Landowners frustrated by protected landscape proposals

Long-awaited government proposals to better manage England’s protected landscapes are a missed opportunity, according to landowners.

The plans for National Parks and areas of outstanding natural beauty (AONB) were set out in a government response to an independent review completed two years ago.

The Landscapes Review, published in 2019 by former government adviser Julian Glover, said protected areas were being failed by fragmented management which wasted resources.

Alongside calling for a joined-up approach, Mr Glover’s report said the £55.4m annual government funding was insufficient.

Responding, the government has released a set of proposals within a consultation that runs until 9 April 2022.

The consultation calls for views on a range of proposals within protected landscapes.

These include:

  • Setting up a partnership to co-ordinate efforts
  • Encouraging increased public access
  • Maintaining support for local communities
  • Driving nature recovery and nature-based solutions to biodiversity loss and climate change
  • Applying structural changes and resources to achieve nature and public access goals
  • Renaming AONBs as National Landscapes

National Landscape Partnership

At their heart is a co-ordinated approach to management – dubbed a National Landscapes Partnership – between bodies such as Natural England, AONB and National Park managers.

It stops short of Mr Glover’s recommendation for an entirely new body, which the government dismissed as a potentially costly extra layer of bureaucracy.

If given a green light, the partnership would be able to bid for government funding, run media campaigns and develop strategies for park managers.

While the partnership goes some way to addressing Mr Glover’s call, the government ruled out large increases in funding for protected landscapes.

See also: Future Farming Resilience Fund extended

Commercial partners

Instead, the government has put the onus on the new partnership to generate additional income from private funding.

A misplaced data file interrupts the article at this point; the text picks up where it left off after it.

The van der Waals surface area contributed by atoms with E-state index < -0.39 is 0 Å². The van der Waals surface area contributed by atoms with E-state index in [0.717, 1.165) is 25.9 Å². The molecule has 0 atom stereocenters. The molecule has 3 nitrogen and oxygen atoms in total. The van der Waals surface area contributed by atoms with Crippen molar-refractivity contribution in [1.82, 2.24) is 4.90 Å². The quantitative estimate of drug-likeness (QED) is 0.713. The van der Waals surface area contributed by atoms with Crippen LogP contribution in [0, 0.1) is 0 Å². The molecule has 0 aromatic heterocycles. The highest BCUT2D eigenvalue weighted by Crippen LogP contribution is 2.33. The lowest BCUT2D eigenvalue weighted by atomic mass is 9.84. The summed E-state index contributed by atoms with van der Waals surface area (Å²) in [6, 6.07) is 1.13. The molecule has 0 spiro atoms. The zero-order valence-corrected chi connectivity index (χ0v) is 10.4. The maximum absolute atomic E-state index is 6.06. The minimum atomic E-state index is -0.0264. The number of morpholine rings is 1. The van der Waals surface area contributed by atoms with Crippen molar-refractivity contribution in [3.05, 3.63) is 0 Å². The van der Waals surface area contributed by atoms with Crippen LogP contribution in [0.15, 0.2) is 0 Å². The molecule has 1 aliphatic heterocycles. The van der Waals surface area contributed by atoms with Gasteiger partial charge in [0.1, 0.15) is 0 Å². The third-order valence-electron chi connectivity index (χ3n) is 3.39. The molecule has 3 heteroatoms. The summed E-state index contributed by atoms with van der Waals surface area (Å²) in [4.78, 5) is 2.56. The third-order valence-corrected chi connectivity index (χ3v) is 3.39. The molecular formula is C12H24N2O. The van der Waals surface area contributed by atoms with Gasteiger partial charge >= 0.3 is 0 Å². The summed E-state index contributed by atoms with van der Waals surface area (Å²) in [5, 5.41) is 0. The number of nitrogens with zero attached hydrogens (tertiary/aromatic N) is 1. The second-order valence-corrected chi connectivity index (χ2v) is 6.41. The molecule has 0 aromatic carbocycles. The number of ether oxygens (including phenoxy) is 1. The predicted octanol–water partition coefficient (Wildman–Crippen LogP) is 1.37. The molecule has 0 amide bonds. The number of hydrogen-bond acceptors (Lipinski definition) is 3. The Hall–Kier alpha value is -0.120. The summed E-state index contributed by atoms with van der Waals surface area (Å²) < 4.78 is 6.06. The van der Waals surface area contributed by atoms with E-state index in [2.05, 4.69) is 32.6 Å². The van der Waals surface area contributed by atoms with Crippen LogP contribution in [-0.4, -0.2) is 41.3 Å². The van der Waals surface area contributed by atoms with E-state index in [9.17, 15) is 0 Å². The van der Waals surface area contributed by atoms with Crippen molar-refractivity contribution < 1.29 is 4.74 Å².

This could be done with joint-funding and finance initiatives from commercial partners looking to develop initiatives like carbon sequestration and water quality improvements, it insisted.

In addition, the partnership should encourage training and development and facilitate knowledge sharing between the parks and a rebranded body overseeing AONBs.

Rebranding AONBs as National Landscapes would foster a step-change in purpose, delivered by skilled teams, sustainable funding and robust governance, the consultation said.

The more co-ordinated approach would be charged with fostering the Farming in Protected Landscapes (FPL) initiative – a funding route for farmers who work within the constraints of protected landscapes.  

And the former AONB teams would be central to a careful balance of planning reform.

Under the National Planning Policy Framework, developments in protected landscapes should be sensitively located and designed to avoid adverse impacts.  

However, the consultation pledged to review this process, adding that there would be new opportunities for farmers in protected landscapes to use land to offset construction and development elsewhere.

Lukewarm response

Despite government assertions that rural businesses would benefit from closer links to finance, the proposals have been met by a lukewarm response from landowners.

Country Land and Business Association (CLA) head of planning Fenella Collins said the proposals could have done more to support farmers and businesses.

“The government has not adequately recognised that over many centuries farmers and landowners have been responsible for creating and maintaining these protected landscapes,” Ms Collins said.

She pointed out that the government had referred only to a continuing duty to foster the socio-economic practice inside parks.

A duty is not as strong as a statutory measure and means there is not a legal obligation to ensure businesses can thrive, Ms Collins explained.

A statutory measure would have fostered a greater impetus to improve business finances through diversification and development.

“This, in turn, would have created more meaningful jobs and careers for those inside protected landscapes, particularly younger people,” Ms Collins said.

As it stands, the proposals only lay the groundwork for areas such as tourism and planting trees, which are seasonal and have lower paid jobs, she suggested.

CLA president Mark Tufnell added: “By viewing the countryside purely through an environmental lens, government is missing out on significant economic, and social opportunity – which flies in the face of its supposed Levelling Up agenda. 

“Put simply, the countryside is not a museum and Whitehall should stop treating it as such.”  

Mr Tufnell said: “We strongly encourage the government to show some ambition for the countryside – including supporting businesses in designated areas.  “Allow us to protect its inherent beauty, but help us to create jobs, share prosperity and strengthen communities at the same time.”

Further reading

The full government proposals are available on the Defra website